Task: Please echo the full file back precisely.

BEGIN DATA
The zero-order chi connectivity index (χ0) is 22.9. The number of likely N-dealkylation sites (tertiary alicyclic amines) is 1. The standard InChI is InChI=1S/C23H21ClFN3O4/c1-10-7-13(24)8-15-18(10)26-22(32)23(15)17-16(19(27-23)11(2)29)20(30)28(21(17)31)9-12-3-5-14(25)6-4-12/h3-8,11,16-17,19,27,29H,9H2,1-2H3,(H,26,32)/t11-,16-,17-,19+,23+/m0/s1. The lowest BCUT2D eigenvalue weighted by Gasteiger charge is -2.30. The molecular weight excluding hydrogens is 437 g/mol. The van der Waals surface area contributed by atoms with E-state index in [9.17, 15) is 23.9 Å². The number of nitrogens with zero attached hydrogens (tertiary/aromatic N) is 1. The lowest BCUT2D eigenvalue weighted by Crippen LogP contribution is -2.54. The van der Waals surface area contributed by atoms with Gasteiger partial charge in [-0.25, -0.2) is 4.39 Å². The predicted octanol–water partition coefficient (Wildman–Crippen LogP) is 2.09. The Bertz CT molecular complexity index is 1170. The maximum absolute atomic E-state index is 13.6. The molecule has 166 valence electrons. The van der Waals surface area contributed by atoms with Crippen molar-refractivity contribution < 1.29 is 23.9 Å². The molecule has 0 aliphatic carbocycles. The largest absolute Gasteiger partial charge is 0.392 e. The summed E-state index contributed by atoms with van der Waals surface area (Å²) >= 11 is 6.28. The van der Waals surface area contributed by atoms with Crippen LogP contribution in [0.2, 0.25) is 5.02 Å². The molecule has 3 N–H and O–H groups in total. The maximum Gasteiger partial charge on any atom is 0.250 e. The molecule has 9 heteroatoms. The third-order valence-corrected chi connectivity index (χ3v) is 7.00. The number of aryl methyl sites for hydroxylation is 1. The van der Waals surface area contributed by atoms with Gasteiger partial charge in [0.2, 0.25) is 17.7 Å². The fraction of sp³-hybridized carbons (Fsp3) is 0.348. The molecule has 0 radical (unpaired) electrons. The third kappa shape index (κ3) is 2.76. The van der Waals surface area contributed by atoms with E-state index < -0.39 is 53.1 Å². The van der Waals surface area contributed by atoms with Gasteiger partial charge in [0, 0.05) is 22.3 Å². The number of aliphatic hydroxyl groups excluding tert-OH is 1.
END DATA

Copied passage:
The zero-order chi connectivity index (χ0) is 22.9. The number of likely N-dealkylation sites (tertiary alicyclic amines) is 1. The standard InChI is InChI=1S/C23H21ClFN3O4/c1-10-7-13(24)8-15-18(10)26-22(32)23(15)17-16(19(27-23)11(2)29)20(30)28(21(17)31)9-12-3-5-14(25)6-4-12/h3-8,11,16-17,19,27,29H,9H2,1-2H3,(H,26,32)/t11-,16-,17-,19+,23+/m0/s1. The lowest BCUT2D eigenvalue weighted by Gasteiger charge is -2.30. The molecular weight excluding hydrogens is 437 g/mol. The van der Waals surface area contributed by atoms with E-state index in [9.17, 15) is 23.9 Å². The number of nitrogens with zero attached hydrogens (tertiary/aromatic N) is 1. The lowest BCUT2D eigenvalue weighted by Crippen LogP contribution is -2.54. The van der Waals surface area contributed by atoms with Gasteiger partial charge in [-0.25, -0.2) is 4.39 Å². The predicted octanol–water partition coefficient (Wildman–Crippen LogP) is 2.09. The Bertz CT molecular complexity index is 1170. The maximum absolute atomic E-state index is 13.6. The molecule has 166 valence electrons. The van der Waals surface area contributed by atoms with Crippen molar-refractivity contribution < 1.29 is 23.9 Å². The molecule has 0 aliphatic carbocycles. The largest absolute Gasteiger partial charge is 0.392 e. The summed E-state index contributed by atoms with van der Waals surface area (Å²) >= 11 is 6.28. The van der Waals surface area contributed by atoms with Crippen LogP contribution in [0.2, 0.25) is 5.02 Å². The molecule has 3 N–H and O–H groups in total. The maximum Gasteiger partial charge on any atom is 0.250 e. The molecule has 9 heteroatoms. The third-order valence-corrected chi connectivity index (χ3v) is 7.00. The number of aryl methyl sites for hydroxylation is 1. The van der Waals surface area contributed by atoms with Gasteiger partial charge in [0.2, 0.25) is 17.7 Å². The fraction of sp³-hybridized carbons (Fsp3) is 0.348. The molecule has 0 radical (unpaired) electrons. The third kappa shape index (κ3) is 2.76. The van der Waals surface area contributed by atoms with E-state index < -0.39 is 53.1 Å². The van der Waals surface area contributed by atoms with Gasteiger partial charge in [0, 0.05) is 22.3 Å². The number of aliphatic hydroxyl groups excluding tert-OH is 1.